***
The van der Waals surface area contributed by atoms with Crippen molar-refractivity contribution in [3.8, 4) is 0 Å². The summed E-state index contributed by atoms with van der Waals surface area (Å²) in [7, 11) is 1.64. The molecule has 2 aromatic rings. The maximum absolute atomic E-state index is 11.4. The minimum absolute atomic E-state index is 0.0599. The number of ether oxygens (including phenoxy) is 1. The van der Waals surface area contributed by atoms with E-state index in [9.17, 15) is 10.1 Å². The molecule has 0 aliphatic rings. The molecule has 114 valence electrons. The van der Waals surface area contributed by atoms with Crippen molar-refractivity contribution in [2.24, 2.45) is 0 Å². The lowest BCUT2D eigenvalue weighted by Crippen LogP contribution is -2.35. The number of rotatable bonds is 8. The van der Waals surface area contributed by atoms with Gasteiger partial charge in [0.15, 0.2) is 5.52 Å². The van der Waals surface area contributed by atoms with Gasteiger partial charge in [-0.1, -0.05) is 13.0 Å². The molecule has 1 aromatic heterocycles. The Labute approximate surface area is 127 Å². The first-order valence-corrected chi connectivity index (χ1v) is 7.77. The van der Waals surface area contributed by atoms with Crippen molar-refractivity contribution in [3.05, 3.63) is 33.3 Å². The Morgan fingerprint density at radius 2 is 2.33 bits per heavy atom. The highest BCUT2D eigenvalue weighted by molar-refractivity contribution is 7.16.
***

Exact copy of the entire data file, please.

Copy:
The van der Waals surface area contributed by atoms with Crippen molar-refractivity contribution in [3.8, 4) is 0 Å². The summed E-state index contributed by atoms with van der Waals surface area (Å²) in [7, 11) is 1.64. The molecule has 2 aromatic rings. The maximum absolute atomic E-state index is 11.4. The minimum absolute atomic E-state index is 0.0599. The number of ether oxygens (including phenoxy) is 1. The van der Waals surface area contributed by atoms with E-state index in [9.17, 15) is 10.1 Å². The molecule has 0 aliphatic rings. The molecule has 114 valence electrons. The van der Waals surface area contributed by atoms with Crippen molar-refractivity contribution in [2.24, 2.45) is 0 Å². The lowest BCUT2D eigenvalue weighted by Crippen LogP contribution is -2.35. The number of rotatable bonds is 8. The van der Waals surface area contributed by atoms with Gasteiger partial charge in [0.15, 0.2) is 5.52 Å². The van der Waals surface area contributed by atoms with Gasteiger partial charge in [-0.1, -0.05) is 13.0 Å². The molecule has 1 aromatic heterocycles. The Labute approximate surface area is 127 Å². The first-order valence-corrected chi connectivity index (χ1v) is 7.77. The van der Waals surface area contributed by atoms with Crippen molar-refractivity contribution in [3.05, 3.63) is 33.3 Å². The Morgan fingerprint density at radius 2 is 2.33 bits per heavy atom. The highest BCUT2D eigenvalue weighted by molar-refractivity contribution is 7.16.